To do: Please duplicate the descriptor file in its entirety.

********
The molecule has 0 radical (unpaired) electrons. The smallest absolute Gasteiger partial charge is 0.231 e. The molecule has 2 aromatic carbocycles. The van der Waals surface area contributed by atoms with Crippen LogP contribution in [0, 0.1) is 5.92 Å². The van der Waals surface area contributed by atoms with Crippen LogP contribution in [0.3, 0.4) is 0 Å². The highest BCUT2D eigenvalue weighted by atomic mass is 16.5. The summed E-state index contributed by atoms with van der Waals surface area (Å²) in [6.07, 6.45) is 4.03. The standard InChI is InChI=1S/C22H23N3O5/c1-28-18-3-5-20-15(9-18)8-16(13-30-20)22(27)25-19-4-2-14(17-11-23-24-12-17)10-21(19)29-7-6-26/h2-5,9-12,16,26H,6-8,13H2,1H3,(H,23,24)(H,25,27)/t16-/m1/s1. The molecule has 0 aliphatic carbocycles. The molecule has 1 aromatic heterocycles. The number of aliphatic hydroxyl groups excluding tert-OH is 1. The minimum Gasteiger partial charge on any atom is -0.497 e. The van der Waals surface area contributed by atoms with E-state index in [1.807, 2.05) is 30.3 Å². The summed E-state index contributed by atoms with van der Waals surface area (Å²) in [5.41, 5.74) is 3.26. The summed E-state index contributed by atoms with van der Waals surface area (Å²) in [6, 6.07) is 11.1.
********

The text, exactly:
The molecule has 0 radical (unpaired) electrons. The smallest absolute Gasteiger partial charge is 0.231 e. The molecule has 2 aromatic carbocycles. The van der Waals surface area contributed by atoms with Crippen LogP contribution in [0, 0.1) is 5.92 Å². The van der Waals surface area contributed by atoms with Crippen LogP contribution in [0.3, 0.4) is 0 Å². The highest BCUT2D eigenvalue weighted by atomic mass is 16.5. The summed E-state index contributed by atoms with van der Waals surface area (Å²) in [6.07, 6.45) is 4.03. The standard InChI is InChI=1S/C22H23N3O5/c1-28-18-3-5-20-15(9-18)8-16(13-30-20)22(27)25-19-4-2-14(17-11-23-24-12-17)10-21(19)29-7-6-26/h2-5,9-12,16,26H,6-8,13H2,1H3,(H,23,24)(H,25,27)/t16-/m1/s1. The molecule has 0 aliphatic carbocycles. The molecule has 1 aromatic heterocycles. The number of aliphatic hydroxyl groups excluding tert-OH is 1. The minimum Gasteiger partial charge on any atom is -0.497 e. The van der Waals surface area contributed by atoms with E-state index in [1.807, 2.05) is 30.3 Å². The summed E-state index contributed by atoms with van der Waals surface area (Å²) in [5.41, 5.74) is 3.26. The summed E-state index contributed by atoms with van der Waals surface area (Å²) in [6, 6.07) is 11.1.